Stuff I think you should know

Thursday, January 26, 2006

From Senator Joe Lieberman

Today I announced my decision to vote "no" on the nomination of Samuel Alito to be Associate Justice of the Supreme Court. I'd like to take this opportunity to explain to you why I made this decision.

As you know, the US Supreme Court, as a body, holds a uniquely powerful and autonomous role in our system of government; as the highest court in the land, it is the ultimate arbiter of many decisions which affect the lives of every American citizen. Because decisions made at the Supreme Court level have altered the course of American history, its impact on our great nation is immeasurable, and lasting.

That power, combined with the fact that individuals who are chosen to sit on the Court serve for life, makes the decision as to how one will vote on a Supreme Court nominee one of the most awesome responsibilities I, as one of your United States senators, can ever face.

At the core of our great nation is a belief in personal freedom and equal opportunity for all Americans. Those are the principles upon which this nation was founded, and has thrived. They define who we are, what we stand for, what we believe in, and what countless men and women have died protecting since before we even became a sovereign nation.

While I respect Judge Alito's intellect and ability, and his experience, it is his judicial philosophy regarding those freedoms and opportunities that I question.

As a judge, he has issued more than 350 opinions over 15 years. As a government attorney in the 1980s, he made numerous personal statements regarding his philosophy. In reviewing that body of evidence, it is clear to me that while Judge Alito may have the intellect and experience necessary to be a Supreme Court Justice, he might not protect and defend those freedoms and opportunities.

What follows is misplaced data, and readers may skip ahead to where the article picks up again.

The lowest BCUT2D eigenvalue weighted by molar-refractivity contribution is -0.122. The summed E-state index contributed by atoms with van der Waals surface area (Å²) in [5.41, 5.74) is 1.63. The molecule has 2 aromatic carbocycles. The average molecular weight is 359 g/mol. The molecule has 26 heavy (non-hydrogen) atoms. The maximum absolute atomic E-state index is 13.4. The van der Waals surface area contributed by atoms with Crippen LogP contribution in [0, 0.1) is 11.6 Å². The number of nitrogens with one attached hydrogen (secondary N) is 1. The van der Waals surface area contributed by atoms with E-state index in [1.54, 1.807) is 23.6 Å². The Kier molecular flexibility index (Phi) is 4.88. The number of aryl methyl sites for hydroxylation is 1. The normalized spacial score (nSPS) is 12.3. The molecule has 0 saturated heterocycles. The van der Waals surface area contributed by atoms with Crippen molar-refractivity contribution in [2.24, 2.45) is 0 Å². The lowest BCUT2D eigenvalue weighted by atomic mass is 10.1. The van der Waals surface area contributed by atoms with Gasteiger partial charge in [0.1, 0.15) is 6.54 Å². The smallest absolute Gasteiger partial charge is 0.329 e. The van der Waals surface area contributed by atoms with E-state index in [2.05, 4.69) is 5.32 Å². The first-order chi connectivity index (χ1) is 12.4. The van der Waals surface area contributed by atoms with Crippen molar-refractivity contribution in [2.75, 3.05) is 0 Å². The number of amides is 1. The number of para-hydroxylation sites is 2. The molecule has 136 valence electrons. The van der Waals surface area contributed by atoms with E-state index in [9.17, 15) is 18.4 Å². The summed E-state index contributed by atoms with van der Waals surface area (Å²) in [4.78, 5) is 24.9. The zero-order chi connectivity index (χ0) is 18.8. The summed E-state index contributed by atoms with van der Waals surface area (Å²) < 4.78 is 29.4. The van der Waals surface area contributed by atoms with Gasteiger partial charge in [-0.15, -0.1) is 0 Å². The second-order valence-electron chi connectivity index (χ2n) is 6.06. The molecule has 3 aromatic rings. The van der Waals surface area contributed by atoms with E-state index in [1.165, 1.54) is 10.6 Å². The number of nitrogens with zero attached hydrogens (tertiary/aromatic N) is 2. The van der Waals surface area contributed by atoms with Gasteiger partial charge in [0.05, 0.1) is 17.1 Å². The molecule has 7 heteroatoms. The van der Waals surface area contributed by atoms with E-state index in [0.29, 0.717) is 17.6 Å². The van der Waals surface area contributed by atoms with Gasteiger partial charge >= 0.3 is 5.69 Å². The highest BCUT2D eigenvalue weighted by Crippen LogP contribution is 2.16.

As a Supreme Court Justice, that would be, in a word, unacceptable. We, as a people and as a nation, have come too far to turn back the clock. A woman's right to choose, for example, grounded in the landmark 1973 Roe v. Wade case, is settled law. I don't believe Judge Alito agrees with that, nor am I confident he would vote in a manner consistent with respecting that precedent.

As well, in civil rights cases, Judge Alito has repeatedly established an unusually high bar, I think too high a bar, for entrance to our courts for people who believed they've been denied equal opportunity and fair treatment based on race or gender.

As a society, we should always be looking to move forward, to become a "better people," and to set an example for the rest of the world. We tell the rest of the world every day that our nation is unique; we do that, in part, because in the United States of America, personal freedom and equal opportunity are rights for everyone, not privileges for the few.

It is in that spirit that I said "no" to Judge Alito, and "yes" to the American people.

Thank you for your continued friendship and support.

Senator Joe Lieberman


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